Published in The History of Parliament: the House of Commons 1790-1820, ed. R. Thorne, 1986
Available from Boydell and Brewer

Background Information

Number of voters:

145 in 1790, 177 in 1811, 210 in 1814


17 July 1790JAMES MURRAY67
 John Drummond38
11 Apr. 1794 THOMAS GRAHAM I vice Murray, deceased 
18 June 1796THOMAS GRAHAM I 
26 July 1802THOMAS GRAHAM I 
25 Nov. 1806THOMAS GRAHAM I 
19 Mar. 1812 JAMES ANDREW JOHN LAWRENCE CHARLES DRUMMOND vice Murray, vacated his seat69
 (Sir) Thomas Graham I51
 (Sir) Thomas Graham I68

Main Article

The most powerful interest in Perthshire was that of the 4th Duke of Atholl, a supporter of government, whose uncle Gen. James Murray was the sitting Member in 1790 and whose family had enjoyed general supremacy since the Union. His chief aristocratic rival was the Whig 4th Earl of Breadalbane, but in county politics party strife was usually a sub-plot to the main theme of conflict between Atholl and the ‘independent freeholders of middling estates’, who were thick on the ground.1 While some were always and others generally inclined to follow his lead, provided lip-service was paid to their ‘independence’, groups and individuals among them made sporadic challenges to his hegemony which were enthusiastically supported by Breadalbane and his fellow travellers in opposition.

In 1790 Murray was opposed by John Drummond of Megginch, sitting Member for Shaftesbury, who sought ‘to break the influence’ of the Atholl family. Drummond supported Pitt in the House, but his campaign in Perthshire was backed by Breadalbane, the 10th Earl of Kinnoull, the 7th Lord Kinnaird and other ‘friends of the opposition’. A general move in 1789 against the ‘undue multiplication’ of nominal votes seems to have had some effect in reducing the roll, but thereafter the number of voters again increased steadily. Murray, backed by government, easily beat off the attack from Drummond and his allies, which was reported to have cost Breadalbane £10,000.2

When Murray’s health collapsed early in 1794 Atholl decided to replace him with Thomas Graham of Balgowan, who had stood in independent opposition to the Atholl interest in 1773, but, since his marriage to Atholl’s wife’s sister in 1774, had avoided active involvement in county politics, though remaining ambitious for the seat. In the 1780s his sympathies had been decidedly Whiggish, but his unreserved support for the French war removed any political obstacles to his receiving Atholl’s support. His former association with the independent cause was at once an asset and a potential embarrassment, but Graham handled his campaign skilfully. He talked Atholl out of attempting a blatant coup de main and persuaded him to opt for public declarations of intent from Murray and himself, carefully synchronized with last-minute private notifications to Breadalbane, Kinnoull and ministers. Henry Dundas was annoyed, ostensibly at their failure to consult him before taking a step which opened the county to the threat of a contest, and said he would take no part in the election. The real reason for his ill humour was that Atholl had scotched his secret plan to put up his son Robert Dundas*, with Breadalbane’s support, when Murray retired. Graham could scarcely credit the rumours to this effect, but the story was confirmed 18 years later by Robert Dundas himself. Dundas was additionally hamstrung by his marriage the previous year to Graham’s cousin and by his current warm support for Graham’s application to raise a regiment of the line; and he told his friend Alexander Campbell* of Monzie, whose kinsman Breadalbane immediately stepped in with an offer of support free of political strings, to stay clear of the business, as he was unable ‘at this time’ to oppose Graham. While Graham was ‘satisfied’ with Dundas’s declaration of neutrality, Atholl took umbrage and provoked an exchange of bad-tempered letters with the minister. With Atholl’s apparent concurrence, Graham pitched his personal appeal to the independent interest and played down his connexion with the duke. Kinnoull pledged support on these terms but Breadalbane, still searching for a candidate, remained silent. Graham had sufficient backing from the independents to set Breadalbane at defiance in a letter (not meant, as Graham confided, for Atholl’s eyes) which insisted that Atholl’s ‘material support’ did not invalidate his claim to independence. It concluded with the observation that ‘the cause of independence in the county will rather be hurt by splitting that interest which, if united, may always maintain it’. This may have been a hint that it would be to Breadalbane’s long-term advantage not to divide the anti-Atholl interest. Murray died, probably before he took the Chiltern Hundreds, and Graham came in unopposed.3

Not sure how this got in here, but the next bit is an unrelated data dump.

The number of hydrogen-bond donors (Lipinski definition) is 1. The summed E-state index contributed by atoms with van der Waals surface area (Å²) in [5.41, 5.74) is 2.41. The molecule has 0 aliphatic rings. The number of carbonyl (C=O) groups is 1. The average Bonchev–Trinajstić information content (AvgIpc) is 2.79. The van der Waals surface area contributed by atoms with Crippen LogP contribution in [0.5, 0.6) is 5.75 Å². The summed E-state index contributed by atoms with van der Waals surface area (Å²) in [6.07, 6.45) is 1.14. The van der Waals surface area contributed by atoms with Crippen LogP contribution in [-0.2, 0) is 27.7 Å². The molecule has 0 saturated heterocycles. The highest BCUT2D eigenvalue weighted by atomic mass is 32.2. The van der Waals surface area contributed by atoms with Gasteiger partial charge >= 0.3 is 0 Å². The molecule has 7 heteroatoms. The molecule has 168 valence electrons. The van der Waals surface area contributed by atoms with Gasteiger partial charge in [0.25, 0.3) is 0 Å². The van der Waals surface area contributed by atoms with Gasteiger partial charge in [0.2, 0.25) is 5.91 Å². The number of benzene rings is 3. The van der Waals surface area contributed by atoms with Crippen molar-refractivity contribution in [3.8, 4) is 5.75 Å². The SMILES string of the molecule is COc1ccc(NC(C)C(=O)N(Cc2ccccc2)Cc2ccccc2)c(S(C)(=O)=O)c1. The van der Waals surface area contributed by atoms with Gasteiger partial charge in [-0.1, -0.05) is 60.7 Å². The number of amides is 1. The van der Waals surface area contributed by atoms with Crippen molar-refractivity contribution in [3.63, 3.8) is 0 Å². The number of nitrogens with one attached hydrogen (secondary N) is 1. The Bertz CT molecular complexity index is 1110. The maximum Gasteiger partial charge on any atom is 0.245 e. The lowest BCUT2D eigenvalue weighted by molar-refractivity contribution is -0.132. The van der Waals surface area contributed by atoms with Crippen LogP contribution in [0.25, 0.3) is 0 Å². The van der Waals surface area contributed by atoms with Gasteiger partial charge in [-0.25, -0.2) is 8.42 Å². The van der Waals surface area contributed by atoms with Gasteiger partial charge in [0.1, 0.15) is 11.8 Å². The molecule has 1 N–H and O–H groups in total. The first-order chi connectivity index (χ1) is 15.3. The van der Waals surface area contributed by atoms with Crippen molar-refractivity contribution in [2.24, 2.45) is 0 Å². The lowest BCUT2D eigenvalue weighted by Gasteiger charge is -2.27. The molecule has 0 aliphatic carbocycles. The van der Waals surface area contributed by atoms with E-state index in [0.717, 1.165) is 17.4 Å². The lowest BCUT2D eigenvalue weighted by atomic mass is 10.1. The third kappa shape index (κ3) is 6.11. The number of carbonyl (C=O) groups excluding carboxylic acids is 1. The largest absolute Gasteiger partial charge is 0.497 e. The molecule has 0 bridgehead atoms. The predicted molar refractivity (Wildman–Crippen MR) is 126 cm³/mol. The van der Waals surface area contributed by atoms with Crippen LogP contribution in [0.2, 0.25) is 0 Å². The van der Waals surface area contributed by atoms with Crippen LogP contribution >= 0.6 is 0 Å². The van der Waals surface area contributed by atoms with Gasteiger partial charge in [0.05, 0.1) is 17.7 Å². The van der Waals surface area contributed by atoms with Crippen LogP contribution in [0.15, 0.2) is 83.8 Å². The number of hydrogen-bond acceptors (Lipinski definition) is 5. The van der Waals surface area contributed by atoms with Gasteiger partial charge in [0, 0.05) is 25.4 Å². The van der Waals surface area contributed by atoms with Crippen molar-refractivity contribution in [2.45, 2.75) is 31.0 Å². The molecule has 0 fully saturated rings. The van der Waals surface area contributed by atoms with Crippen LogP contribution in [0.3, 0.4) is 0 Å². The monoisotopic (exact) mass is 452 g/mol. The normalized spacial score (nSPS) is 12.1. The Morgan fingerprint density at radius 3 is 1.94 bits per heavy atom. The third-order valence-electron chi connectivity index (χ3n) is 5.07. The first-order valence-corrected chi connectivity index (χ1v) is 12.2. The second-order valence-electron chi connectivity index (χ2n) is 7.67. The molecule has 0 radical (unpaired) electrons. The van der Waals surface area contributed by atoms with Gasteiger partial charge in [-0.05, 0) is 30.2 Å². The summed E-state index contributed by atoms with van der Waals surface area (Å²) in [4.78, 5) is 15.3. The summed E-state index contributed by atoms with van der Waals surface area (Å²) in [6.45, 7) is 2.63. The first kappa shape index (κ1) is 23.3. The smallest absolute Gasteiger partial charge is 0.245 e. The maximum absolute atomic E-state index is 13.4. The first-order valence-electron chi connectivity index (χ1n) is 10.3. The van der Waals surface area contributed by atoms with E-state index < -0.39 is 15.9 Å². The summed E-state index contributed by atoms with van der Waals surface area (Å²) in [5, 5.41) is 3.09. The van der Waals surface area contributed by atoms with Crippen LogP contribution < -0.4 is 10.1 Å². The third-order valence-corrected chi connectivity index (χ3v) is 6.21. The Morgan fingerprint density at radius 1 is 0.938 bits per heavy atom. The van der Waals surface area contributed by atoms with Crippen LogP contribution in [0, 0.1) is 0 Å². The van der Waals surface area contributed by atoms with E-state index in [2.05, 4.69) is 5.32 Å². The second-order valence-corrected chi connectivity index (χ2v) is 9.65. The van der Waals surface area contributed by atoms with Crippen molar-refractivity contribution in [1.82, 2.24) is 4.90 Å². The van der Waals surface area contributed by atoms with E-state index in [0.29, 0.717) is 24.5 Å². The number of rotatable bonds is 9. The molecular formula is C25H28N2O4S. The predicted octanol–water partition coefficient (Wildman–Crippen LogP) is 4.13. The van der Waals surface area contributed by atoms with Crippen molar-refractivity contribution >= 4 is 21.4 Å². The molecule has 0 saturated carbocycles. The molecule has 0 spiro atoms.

Kinnoull told the Duke of Portland, 1 Nov. 1795, that ‘all party in the county has subsided’ and that Graham, who supported government when not absent on active service, had ‘a very firm seat’. There was no disturbance in 1796 and a threat of opposition in 1802 came to nothing. In March 1806 Campbell of Monzie announced his intention of standing at the next election, claiming that Breadalbane had authorized him to say that ‘government will support the candidate of his choice’. Graham (who declared his support for the ‘Talents’) and Atholl pressed William Adam to intercede with ministers. Lord Grenville initially declined to commit himself, but it soon became clear that Monzie’s half-hearted canvass was utterly futile and he withdrew three weeks before the election, in which ministers had evidently decided to take no part.4